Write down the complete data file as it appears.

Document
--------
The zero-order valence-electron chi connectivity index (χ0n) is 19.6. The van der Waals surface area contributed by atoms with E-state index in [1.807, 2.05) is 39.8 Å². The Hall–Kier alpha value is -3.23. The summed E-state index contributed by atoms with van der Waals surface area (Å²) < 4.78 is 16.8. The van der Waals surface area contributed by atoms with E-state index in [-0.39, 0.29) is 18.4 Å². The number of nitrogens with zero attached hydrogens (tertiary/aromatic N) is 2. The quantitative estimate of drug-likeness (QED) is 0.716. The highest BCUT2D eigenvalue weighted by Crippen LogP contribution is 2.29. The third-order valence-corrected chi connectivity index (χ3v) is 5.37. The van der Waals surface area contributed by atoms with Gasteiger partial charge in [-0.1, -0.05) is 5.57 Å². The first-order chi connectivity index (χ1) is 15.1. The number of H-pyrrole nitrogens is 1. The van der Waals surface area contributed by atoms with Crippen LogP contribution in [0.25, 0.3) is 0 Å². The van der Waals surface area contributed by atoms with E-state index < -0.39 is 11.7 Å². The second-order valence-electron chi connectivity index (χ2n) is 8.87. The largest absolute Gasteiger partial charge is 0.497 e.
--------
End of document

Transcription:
The zero-order valence-electron chi connectivity index (χ0n) is 19.6. The van der Waals surface area contributed by atoms with E-state index in [1.807, 2.05) is 39.8 Å². The Hall–Kier alpha value is -3.23. The summed E-state index contributed by atoms with van der Waals surface area (Å²) < 4.78 is 16.8. The van der Waals surface area contributed by atoms with E-state index in [-0.39, 0.29) is 18.4 Å². The number of nitrogens with zero attached hydrogens (tertiary/aromatic N) is 2. The quantitative estimate of drug-likeness (QED) is 0.716. The highest BCUT2D eigenvalue weighted by Crippen LogP contribution is 2.29. The third-order valence-corrected chi connectivity index (χ3v) is 5.37. The van der Waals surface area contributed by atoms with Gasteiger partial charge in [-0.1, -0.05) is 5.57 Å². The first-order chi connectivity index (χ1) is 15.1. The number of H-pyrrole nitrogens is 1. The van der Waals surface area contributed by atoms with Crippen LogP contribution in [0.25, 0.3) is 0 Å². The van der Waals surface area contributed by atoms with E-state index < -0.39 is 11.7 Å². The second-order valence-electron chi connectivity index (χ2n) is 8.87. The largest absolute Gasteiger partial charge is 0.497 e.